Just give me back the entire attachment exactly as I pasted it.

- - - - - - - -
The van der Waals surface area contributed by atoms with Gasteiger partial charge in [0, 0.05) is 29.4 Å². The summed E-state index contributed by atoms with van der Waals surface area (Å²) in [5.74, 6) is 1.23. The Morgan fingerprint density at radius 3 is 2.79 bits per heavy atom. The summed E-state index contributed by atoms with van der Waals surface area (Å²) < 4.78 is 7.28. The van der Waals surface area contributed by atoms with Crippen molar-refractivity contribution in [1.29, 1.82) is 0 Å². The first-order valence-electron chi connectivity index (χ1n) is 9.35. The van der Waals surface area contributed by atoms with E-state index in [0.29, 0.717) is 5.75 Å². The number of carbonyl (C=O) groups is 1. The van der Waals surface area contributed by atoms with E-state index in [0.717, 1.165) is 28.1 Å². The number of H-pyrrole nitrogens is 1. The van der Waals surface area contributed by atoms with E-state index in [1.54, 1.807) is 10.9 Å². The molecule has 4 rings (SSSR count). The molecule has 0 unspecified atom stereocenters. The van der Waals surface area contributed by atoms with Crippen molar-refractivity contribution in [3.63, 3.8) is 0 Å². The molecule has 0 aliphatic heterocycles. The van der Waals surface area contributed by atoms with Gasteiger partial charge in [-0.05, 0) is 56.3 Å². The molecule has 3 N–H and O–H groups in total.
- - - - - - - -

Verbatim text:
The van der Waals surface area contributed by atoms with Gasteiger partial charge in [0, 0.05) is 29.4 Å². The summed E-state index contributed by atoms with van der Waals surface area (Å²) in [5.74, 6) is 1.23. The Morgan fingerprint density at radius 3 is 2.79 bits per heavy atom. The summed E-state index contributed by atoms with van der Waals surface area (Å²) < 4.78 is 7.28. The van der Waals surface area contributed by atoms with Crippen molar-refractivity contribution in [1.29, 1.82) is 0 Å². The first-order valence-electron chi connectivity index (χ1n) is 9.35. The van der Waals surface area contributed by atoms with E-state index in [0.29, 0.717) is 5.75 Å². The number of carbonyl (C=O) groups is 1. The van der Waals surface area contributed by atoms with E-state index in [0.717, 1.165) is 28.1 Å². The number of H-pyrrole nitrogens is 1. The van der Waals surface area contributed by atoms with E-state index in [1.54, 1.807) is 10.9 Å². The molecule has 4 rings (SSSR count). The molecule has 0 unspecified atom stereocenters. The van der Waals surface area contributed by atoms with Crippen molar-refractivity contribution in [3.63, 3.8) is 0 Å². The molecule has 0 aliphatic heterocycles. The van der Waals surface area contributed by atoms with Gasteiger partial charge in [-0.05, 0) is 56.3 Å². The molecule has 3 N–H and O–H groups in total.